If Matt didn’t understand the post, then I wasn’t clear.
In his reply to Robert, Robby and Gerry, Matt argued, among other things, that for there to be judicial activism there must be “interference with democratic decision-making” and “obstruct[ion] of majority will.” (Of course, these are not necessarily the same thing.) Matt also said that “I regard the question whether a law is unconstitutional as separate from the question whether a federal court has any business ruling that it is.”
I was/am trying to flesh this out a little more by example. The massive administrative state Congress has created is no more responsive to democratic decision-making and majority will than the judiciary, which is why I used it as an example to question Matt’s points. (I anticipate Matt saying that Congress has the power to reign in the bureaucracy, so if the people want change, they can elect a new Congress. But Congress also has the power to reign in the judiciary, and not doing so doesn’t make the judiciary’s actions in certain respects any more constitutional.)
The federal court docket is clogged with lawsuits brought by tens of thousands of private citizens challenging the decisions of tens of thousands of unelected bureaucrats. I asked Matt whether it was judicial activism per se for a court to hear such cases, or if a court struck down an agency regulation whether that was judicial activism. (The point being that by acting, in Matt’s view would the judiciary be exercising power over, in essence, congressional authority given that these agencies are congressional creations?) He didn’t understand my questions, and I don’t understand his answer.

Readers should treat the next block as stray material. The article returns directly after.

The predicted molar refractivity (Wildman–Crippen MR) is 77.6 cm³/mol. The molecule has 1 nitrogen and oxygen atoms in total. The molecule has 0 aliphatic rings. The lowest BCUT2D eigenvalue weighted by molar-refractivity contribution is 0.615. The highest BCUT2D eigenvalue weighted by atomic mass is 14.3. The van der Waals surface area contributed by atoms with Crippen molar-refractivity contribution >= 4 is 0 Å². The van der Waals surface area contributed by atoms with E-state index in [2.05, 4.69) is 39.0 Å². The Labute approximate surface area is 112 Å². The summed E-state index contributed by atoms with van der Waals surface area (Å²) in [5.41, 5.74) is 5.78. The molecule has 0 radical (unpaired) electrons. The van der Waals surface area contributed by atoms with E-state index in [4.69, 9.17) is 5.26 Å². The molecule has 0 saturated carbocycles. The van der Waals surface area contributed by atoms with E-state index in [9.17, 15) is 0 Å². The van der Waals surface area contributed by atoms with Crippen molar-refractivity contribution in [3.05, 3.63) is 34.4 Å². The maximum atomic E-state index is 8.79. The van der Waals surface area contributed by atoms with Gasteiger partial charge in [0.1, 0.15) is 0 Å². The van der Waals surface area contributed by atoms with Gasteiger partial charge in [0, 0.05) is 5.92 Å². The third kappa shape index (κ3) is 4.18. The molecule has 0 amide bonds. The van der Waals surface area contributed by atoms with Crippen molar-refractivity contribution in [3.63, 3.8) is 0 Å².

In fairness, Matt points out that I “explicitly” barred him from addressing the constitutionality of congressional delegation. Still, Matt did dip his toe into that water: “On the basic constitutional question of delegation vs. nondelegation, I would say that I favor noninterference by the courts (though there might be particular cases where I would conclude otherwise).” Having now commented, perhaps when Matt has the time and inclination he can elaborate.
Now, why did I so confound Matt by asking him to put aside the constitutional issue (the constitutionality of delegation) and focus on the jurisdictional issue (judicial authority)? Out of allegiance to Matt. In his reply to Robert, Robby and Gerry he wrote, “I regard the question whether a law is unconstitutional as separate from the question whether a federal court has any business ruling that it is.” Perhaps this bifurcated construct needs a little more work.
What does this have to do with judicial activism or judicial restraint, Matt asks? I believe judicial activism is more than “interference with democratic decision-making” and courts acting as “obstructors of majority will,” which seemed to be Matt’s emphasis in his earlier post. It’s certainly part of it. But it also includes, for example, federal courts interfering with private activity where neither they nor the elected branches have constitutional authority. While the framers certainly did not create a judicial oligarchy, nor did they create a parliamentary government.
I am out of time for now and gone for a day or so, but I shall return.